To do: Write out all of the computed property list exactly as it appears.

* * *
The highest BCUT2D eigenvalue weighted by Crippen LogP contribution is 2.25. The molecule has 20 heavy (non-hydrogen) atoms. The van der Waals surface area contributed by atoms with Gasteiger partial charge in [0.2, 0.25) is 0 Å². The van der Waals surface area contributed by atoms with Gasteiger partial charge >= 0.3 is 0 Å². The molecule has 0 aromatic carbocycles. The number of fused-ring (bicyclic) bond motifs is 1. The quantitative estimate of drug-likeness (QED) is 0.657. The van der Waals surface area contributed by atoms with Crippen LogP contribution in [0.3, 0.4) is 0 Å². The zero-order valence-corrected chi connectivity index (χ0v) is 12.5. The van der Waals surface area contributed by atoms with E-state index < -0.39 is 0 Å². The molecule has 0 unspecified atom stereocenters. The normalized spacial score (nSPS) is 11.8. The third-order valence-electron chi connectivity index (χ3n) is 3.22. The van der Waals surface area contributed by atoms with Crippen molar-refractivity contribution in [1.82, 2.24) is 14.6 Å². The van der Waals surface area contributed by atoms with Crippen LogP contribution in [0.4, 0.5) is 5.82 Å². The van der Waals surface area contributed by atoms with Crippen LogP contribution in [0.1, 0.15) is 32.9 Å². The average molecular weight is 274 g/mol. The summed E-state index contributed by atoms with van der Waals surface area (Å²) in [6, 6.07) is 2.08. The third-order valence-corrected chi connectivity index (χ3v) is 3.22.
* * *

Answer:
The highest BCUT2D eigenvalue weighted by Crippen LogP contribution is 2.25. The molecule has 20 heavy (non-hydrogen) atoms. The van der Waals surface area contributed by atoms with Gasteiger partial charge in [0.2, 0.25) is 0 Å². The van der Waals surface area contributed by atoms with Gasteiger partial charge >= 0.3 is 0 Å². The molecule has 0 aromatic carbocycles. The number of fused-ring (bicyclic) bond motifs is 1. The quantitative estimate of drug-likeness (QED) is 0.657. The van der Waals surface area contributed by atoms with Crippen LogP contribution in [0.3, 0.4) is 0 Å². The zero-order valence-corrected chi connectivity index (χ0v) is 12.5. The van der Waals surface area contributed by atoms with E-state index < -0.39 is 0 Å². The molecule has 0 unspecified atom stereocenters. The normalized spacial score (nSPS) is 11.8. The third-order valence-electron chi connectivity index (χ3n) is 3.22. The van der Waals surface area contributed by atoms with Crippen molar-refractivity contribution in [1.82, 2.24) is 14.6 Å². The van der Waals surface area contributed by atoms with Crippen LogP contribution in [0.4, 0.5) is 5.82 Å². The van der Waals surface area contributed by atoms with Crippen LogP contribution in [0.1, 0.15) is 32.9 Å². The average molecular weight is 274 g/mol. The summed E-state index contributed by atoms with van der Waals surface area (Å²) in [6, 6.07) is 2.08. The third-order valence-corrected chi connectivity index (χ3v) is 3.22.